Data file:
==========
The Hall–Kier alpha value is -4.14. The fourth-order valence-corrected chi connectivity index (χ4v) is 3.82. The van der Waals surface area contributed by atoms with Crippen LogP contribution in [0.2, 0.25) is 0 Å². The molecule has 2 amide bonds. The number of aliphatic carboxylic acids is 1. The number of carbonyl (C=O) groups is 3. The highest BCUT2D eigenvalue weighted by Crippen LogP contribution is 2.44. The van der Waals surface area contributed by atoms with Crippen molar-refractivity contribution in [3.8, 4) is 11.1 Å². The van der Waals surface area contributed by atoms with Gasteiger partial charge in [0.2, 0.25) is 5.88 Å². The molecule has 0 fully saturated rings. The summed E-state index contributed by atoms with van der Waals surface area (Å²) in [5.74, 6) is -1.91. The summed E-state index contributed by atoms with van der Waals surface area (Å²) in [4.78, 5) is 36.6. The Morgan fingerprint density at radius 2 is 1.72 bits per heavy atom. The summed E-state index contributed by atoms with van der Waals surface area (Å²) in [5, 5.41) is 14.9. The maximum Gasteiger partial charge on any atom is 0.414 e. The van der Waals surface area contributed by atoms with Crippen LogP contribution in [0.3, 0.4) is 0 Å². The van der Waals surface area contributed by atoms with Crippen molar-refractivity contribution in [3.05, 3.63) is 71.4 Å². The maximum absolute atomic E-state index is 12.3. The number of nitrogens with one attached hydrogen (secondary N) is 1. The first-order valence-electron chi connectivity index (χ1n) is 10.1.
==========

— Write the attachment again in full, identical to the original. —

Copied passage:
The Hall–Kier alpha value is -4.14. The fourth-order valence-corrected chi connectivity index (χ4v) is 3.82. The van der Waals surface area contributed by atoms with Crippen LogP contribution in [0.2, 0.25) is 0 Å². The molecule has 2 amide bonds. The number of aliphatic carboxylic acids is 1. The number of carbonyl (C=O) groups is 3. The highest BCUT2D eigenvalue weighted by Crippen LogP contribution is 2.44. The van der Waals surface area contributed by atoms with Crippen molar-refractivity contribution in [3.8, 4) is 11.1 Å². The van der Waals surface area contributed by atoms with Gasteiger partial charge in [0.2, 0.25) is 5.88 Å². The molecule has 0 fully saturated rings. The summed E-state index contributed by atoms with van der Waals surface area (Å²) in [5.74, 6) is -1.91. The summed E-state index contributed by atoms with van der Waals surface area (Å²) in [4.78, 5) is 36.6. The Morgan fingerprint density at radius 2 is 1.72 bits per heavy atom. The summed E-state index contributed by atoms with van der Waals surface area (Å²) in [5, 5.41) is 14.9. The maximum Gasteiger partial charge on any atom is 0.414 e. The van der Waals surface area contributed by atoms with Crippen LogP contribution in [0.3, 0.4) is 0 Å². The van der Waals surface area contributed by atoms with Crippen molar-refractivity contribution in [3.05, 3.63) is 71.4 Å². The maximum absolute atomic E-state index is 12.3. The number of nitrogens with one attached hydrogen (secondary N) is 1. The first-order valence-electron chi connectivity index (χ1n) is 10.1.